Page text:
In mid-March, the Federal Reserve voted 8-1 to lift the federal funds rate to a target range of 0.25% to 0.5%, the first increase since 2018. It anticipates six rate increases in 2022 and another two in 2023. In the Fed’s latest Dot Plot, which includes opinions (dots) from each Fed bank president, the median projection is for the benchmark rate to land at 1.9% by the end of 2022 and rise to approximately 2.8% in 2023.
Along with many onlookers, I would have predicted a smaller number of rate increases. Rising inflation clearly called for immediate, robust action, but this more aggressive path came as a bit of a surprise to many.
Can we expect a soft landing for the economy?
Chairman Powell stated publicly that these hikes will help bring inflation down to 2% over the next three years. The trick is bringing down inflation without throwing the economy into a recession. In FOMC projections, the economy achieves a soft landing, with inflation on the decline and unemployment holding steady.
There have been some instances of soft—or soft-ish—landings after the Fed raised the federal funds rate significantly in response to rising inflation. In 1965, 1984, 1994, the Fed pulled off its balancing act without causing a recession.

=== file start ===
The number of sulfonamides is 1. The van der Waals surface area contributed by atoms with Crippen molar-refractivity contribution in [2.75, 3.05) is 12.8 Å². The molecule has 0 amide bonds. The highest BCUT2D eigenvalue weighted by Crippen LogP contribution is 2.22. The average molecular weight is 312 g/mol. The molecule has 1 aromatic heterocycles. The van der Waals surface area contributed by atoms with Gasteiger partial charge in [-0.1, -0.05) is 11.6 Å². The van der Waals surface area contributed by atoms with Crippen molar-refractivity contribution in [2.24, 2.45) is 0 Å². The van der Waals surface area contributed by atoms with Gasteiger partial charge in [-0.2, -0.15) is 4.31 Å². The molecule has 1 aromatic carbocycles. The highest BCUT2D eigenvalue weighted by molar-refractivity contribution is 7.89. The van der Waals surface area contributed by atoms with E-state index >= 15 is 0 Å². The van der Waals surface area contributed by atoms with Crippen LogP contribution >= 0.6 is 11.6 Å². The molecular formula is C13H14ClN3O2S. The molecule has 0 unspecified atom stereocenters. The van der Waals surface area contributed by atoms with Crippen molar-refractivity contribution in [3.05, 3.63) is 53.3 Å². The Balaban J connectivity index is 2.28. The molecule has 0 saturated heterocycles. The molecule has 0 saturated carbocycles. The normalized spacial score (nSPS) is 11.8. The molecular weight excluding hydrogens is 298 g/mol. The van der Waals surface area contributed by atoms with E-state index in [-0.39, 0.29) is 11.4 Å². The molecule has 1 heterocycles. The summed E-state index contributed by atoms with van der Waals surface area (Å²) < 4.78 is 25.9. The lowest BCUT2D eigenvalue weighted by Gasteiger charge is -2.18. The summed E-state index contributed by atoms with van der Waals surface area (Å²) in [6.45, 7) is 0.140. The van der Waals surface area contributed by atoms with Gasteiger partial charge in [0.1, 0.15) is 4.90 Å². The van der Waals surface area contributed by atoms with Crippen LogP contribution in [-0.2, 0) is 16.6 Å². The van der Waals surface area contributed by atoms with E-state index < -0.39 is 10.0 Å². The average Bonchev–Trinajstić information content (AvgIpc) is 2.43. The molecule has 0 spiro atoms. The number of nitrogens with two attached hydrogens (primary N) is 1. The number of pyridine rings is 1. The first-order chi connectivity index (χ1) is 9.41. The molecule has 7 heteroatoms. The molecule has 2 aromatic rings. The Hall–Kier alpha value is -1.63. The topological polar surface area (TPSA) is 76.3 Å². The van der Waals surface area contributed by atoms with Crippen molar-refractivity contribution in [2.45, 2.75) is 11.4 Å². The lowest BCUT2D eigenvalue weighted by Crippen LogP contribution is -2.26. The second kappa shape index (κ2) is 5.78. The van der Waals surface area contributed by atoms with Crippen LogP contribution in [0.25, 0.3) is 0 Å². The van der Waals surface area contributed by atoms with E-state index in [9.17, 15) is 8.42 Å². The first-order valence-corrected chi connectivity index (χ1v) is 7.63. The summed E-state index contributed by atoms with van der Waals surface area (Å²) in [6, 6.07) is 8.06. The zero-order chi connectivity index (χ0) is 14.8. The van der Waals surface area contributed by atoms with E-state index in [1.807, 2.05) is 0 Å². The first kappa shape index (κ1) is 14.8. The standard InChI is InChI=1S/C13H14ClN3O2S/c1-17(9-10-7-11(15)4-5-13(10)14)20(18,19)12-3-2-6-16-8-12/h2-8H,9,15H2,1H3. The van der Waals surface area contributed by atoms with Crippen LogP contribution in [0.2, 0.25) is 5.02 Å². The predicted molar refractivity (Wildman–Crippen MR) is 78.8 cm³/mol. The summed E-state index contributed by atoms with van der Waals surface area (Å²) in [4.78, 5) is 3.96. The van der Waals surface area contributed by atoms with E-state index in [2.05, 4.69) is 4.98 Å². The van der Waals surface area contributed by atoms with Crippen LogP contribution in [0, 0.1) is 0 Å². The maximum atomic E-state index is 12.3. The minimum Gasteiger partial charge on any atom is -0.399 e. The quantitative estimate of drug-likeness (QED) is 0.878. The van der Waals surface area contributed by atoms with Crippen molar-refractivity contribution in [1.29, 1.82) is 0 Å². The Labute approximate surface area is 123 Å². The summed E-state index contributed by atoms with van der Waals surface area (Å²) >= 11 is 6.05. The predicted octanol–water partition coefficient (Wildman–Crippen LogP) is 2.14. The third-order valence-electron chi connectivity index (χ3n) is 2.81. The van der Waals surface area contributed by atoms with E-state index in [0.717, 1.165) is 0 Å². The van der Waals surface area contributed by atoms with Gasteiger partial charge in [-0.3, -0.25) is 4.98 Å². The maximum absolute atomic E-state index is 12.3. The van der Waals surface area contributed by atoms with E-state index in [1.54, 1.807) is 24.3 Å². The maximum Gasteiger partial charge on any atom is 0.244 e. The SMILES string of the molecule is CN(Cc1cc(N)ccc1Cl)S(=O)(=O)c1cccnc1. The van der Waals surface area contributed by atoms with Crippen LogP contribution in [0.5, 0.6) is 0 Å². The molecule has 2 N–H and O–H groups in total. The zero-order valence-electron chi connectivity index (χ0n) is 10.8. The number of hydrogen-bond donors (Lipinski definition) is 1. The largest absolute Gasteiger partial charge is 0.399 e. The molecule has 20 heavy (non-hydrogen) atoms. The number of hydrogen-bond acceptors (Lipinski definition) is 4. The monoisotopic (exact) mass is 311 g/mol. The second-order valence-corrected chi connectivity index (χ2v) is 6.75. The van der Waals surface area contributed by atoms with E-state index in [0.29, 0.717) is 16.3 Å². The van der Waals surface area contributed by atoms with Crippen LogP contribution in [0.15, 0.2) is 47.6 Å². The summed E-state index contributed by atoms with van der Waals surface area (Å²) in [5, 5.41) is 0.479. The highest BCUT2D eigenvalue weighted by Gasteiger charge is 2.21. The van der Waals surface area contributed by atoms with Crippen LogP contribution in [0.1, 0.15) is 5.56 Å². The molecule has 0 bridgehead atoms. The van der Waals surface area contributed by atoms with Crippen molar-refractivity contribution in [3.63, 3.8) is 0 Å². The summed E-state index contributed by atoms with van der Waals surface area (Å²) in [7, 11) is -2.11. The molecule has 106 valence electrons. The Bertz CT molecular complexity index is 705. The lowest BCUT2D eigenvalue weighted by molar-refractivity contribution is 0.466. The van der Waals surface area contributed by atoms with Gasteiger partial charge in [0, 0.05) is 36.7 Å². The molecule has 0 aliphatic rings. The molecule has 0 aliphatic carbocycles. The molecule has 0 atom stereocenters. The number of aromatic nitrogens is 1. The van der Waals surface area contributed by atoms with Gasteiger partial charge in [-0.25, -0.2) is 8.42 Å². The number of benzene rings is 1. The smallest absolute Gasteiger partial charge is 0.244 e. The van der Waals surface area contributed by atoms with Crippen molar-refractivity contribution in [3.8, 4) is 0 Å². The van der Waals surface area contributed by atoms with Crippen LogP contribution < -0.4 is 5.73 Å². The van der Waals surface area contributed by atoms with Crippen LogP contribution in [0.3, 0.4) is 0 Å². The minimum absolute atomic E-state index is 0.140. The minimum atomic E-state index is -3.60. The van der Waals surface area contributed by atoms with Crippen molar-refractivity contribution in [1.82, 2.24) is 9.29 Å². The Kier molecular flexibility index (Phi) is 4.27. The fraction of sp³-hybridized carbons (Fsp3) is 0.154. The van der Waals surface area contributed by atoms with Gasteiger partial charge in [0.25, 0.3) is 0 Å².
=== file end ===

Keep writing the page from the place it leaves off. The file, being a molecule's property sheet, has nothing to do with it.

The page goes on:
Will the Fed strike the right balance? I’m cautiously optimistic, but it’s difficult to overstate the complexity of preventing an economic downturn in the context of rising inflation, geopolitical conflict, and a global pandemic. As a nation, we have confronted economic challenges before and come out on the other side, but we have never before confronted this precise combination of factors. These next few months will be pivotal. At Simon Business School, we will continue to analyze and untangle the economic questions that matter most as events play out.
Dean, Simon Business School